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Secrecy in Missouri presidential search easier said than done
COLUMBIA, Mo. -- After nearly a year of work, University of Missouri curators were visibly excited when they gathered on campus just before Christmas to announce their selection of a new president.
There was just one problem: Gary Forsee's hiring was old news.
Newspapers, radio and TV stations in St. Louis, Kansas City and Columbia, along with The Associated Press, had relied on confidential sources and reported a day earlier Forsee's imminent hiring. Forsee, the former chief executive officer of Sprint/Nextel Corp., graduated from Central High School in 1968.
Forsee's interest in the job was documented even sooner when Gov. Matt Blunt's office acknowledged in mid-November that the career businessman ventured to the Capitol to discuss the presidency. That disclosure came six months after the Columbia Daily Tribune first reported a possible Forsee candidacy.
For a supposedly confidential search, it seems that plenty of insiders couldn't help but chatter away.
"Somehow the word got out," Forsee said at the Dec. 20 announcement, tongue planted firmly in cheek. "I can't imagine how that happens around here."
In the one year since former president Elson Floyd departed for Washington State University, curators consistently said they chose a confidential search to attract candidates -- whether in academia, politics or business -- who didn't want to jeopardize their existing jobs by letting word leak of their interest.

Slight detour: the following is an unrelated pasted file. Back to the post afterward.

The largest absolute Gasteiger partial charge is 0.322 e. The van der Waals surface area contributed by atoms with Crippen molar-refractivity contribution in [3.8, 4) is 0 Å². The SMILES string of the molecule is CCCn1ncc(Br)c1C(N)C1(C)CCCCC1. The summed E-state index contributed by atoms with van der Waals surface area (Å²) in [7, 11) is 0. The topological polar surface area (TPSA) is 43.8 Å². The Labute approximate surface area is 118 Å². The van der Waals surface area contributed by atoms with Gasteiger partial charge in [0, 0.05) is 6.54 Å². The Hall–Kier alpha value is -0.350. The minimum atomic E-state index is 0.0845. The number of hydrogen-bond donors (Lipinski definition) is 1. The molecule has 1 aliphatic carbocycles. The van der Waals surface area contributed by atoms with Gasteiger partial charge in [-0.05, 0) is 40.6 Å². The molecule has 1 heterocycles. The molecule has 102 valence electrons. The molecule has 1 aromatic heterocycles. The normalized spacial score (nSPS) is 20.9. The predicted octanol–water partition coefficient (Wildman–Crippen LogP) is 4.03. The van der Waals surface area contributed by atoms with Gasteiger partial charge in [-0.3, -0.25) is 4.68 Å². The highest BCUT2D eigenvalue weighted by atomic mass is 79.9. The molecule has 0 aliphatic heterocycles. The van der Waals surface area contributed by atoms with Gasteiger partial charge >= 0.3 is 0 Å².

That contrasts the approach taken by some colleges and universities that bring a handful of finalists to campus for public interviews with students, professors and other community members.
Such early exposure to potential chancellors and presidents, the thinking goes, lends greater credibility to the search process and allows for public scrutiny and input into the eventual selection.
At public universities, that insight extends to taxpayers who help foot the new leader's salary, argue the proponents of open searches.
"The university's secret searches serve no one, save the vested interests and highly paid search consultants, who run a closed-loop process dominated by a chosen few," said Charles Davis, an associate professor at the Missouri School of Journalism and executive director of the National Freedom of Information Coalition, which advocates for less secrecy in government.
"It's a betrayal of the public trust and a mockery of the openness a university ought to stand for."
Since Missouri's search officially began in April, at least seven other public universities -- including Iowa, West Virginia and Indiana State -- trotted out a group of presidential finalists to the masses. Some of those public sessions stretched over several days.
At Indiana State, trustees initially planned a closed search but changed course after faculty protests.
Knowing the finalists' identities could also allow campus constituents to better understand the selection criteria, Davis said, including whether any women or minorities were in the mix -- or in Missouri's case, whether any finalists had a more traditional academic background.